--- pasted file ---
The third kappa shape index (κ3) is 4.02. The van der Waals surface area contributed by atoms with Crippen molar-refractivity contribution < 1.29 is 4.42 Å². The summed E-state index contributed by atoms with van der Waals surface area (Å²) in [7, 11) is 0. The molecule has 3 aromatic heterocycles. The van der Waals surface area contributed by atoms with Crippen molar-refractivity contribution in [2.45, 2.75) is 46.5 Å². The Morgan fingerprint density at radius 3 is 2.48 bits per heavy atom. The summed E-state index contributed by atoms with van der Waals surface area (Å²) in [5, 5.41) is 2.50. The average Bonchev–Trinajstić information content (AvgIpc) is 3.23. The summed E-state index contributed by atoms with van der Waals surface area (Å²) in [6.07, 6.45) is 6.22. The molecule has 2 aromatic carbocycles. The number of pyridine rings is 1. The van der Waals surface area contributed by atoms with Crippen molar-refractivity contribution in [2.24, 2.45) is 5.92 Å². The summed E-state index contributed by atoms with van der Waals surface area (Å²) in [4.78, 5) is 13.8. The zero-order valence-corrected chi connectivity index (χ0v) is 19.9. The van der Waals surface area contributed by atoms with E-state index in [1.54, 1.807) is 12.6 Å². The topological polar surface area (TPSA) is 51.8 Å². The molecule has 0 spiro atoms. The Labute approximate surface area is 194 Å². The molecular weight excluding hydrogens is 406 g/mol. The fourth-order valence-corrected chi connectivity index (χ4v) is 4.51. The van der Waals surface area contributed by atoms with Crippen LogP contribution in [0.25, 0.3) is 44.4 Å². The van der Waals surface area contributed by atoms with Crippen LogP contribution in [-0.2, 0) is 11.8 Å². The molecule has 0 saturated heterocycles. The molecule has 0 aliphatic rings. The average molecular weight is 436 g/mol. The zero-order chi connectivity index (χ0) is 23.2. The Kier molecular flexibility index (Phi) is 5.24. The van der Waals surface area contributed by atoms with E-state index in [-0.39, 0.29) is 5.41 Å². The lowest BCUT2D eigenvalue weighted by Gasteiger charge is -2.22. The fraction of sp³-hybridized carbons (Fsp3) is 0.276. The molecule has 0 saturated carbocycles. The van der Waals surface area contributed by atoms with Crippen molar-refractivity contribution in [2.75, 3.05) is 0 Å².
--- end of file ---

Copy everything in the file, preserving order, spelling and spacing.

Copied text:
The third kappa shape index (κ3) is 4.02. The van der Waals surface area contributed by atoms with Crippen molar-refractivity contribution < 1.29 is 4.42 Å². The summed E-state index contributed by atoms with van der Waals surface area (Å²) in [7, 11) is 0. The molecule has 3 aromatic heterocycles. The van der Waals surface area contributed by atoms with Crippen molar-refractivity contribution in [2.45, 2.75) is 46.5 Å². The Morgan fingerprint density at radius 3 is 2.48 bits per heavy atom. The summed E-state index contributed by atoms with van der Waals surface area (Å²) in [5, 5.41) is 2.50. The average Bonchev–Trinajstić information content (AvgIpc) is 3.23. The summed E-state index contributed by atoms with van der Waals surface area (Å²) in [6.07, 6.45) is 6.22. The molecule has 2 aromatic carbocycles. The number of pyridine rings is 1. The van der Waals surface area contributed by atoms with Crippen molar-refractivity contribution in [2.24, 2.45) is 5.92 Å². The summed E-state index contributed by atoms with van der Waals surface area (Å²) in [4.78, 5) is 13.8. The zero-order valence-corrected chi connectivity index (χ0v) is 19.9. The van der Waals surface area contributed by atoms with E-state index in [1.54, 1.807) is 12.6 Å². The topological polar surface area (TPSA) is 51.8 Å². The molecule has 0 spiro atoms. The Labute approximate surface area is 194 Å². The molecular weight excluding hydrogens is 406 g/mol. The fourth-order valence-corrected chi connectivity index (χ4v) is 4.51. The van der Waals surface area contributed by atoms with Crippen LogP contribution in [0.25, 0.3) is 44.4 Å². The van der Waals surface area contributed by atoms with Crippen LogP contribution in [-0.2, 0) is 11.8 Å². The molecule has 0 saturated heterocycles. The molecule has 0 aliphatic rings. The average molecular weight is 436 g/mol. The zero-order chi connectivity index (χ0) is 23.2. The Kier molecular flexibility index (Phi) is 5.24. The van der Waals surface area contributed by atoms with E-state index in [-0.39, 0.29) is 5.41 Å². The lowest BCUT2D eigenvalue weighted by Gasteiger charge is -2.22. The fraction of sp³-hybridized carbons (Fsp3) is 0.276. The molecule has 0 saturated carbocycles. The van der Waals surface area contributed by atoms with Crippen molar-refractivity contribution in [2.75, 3.05) is 0 Å².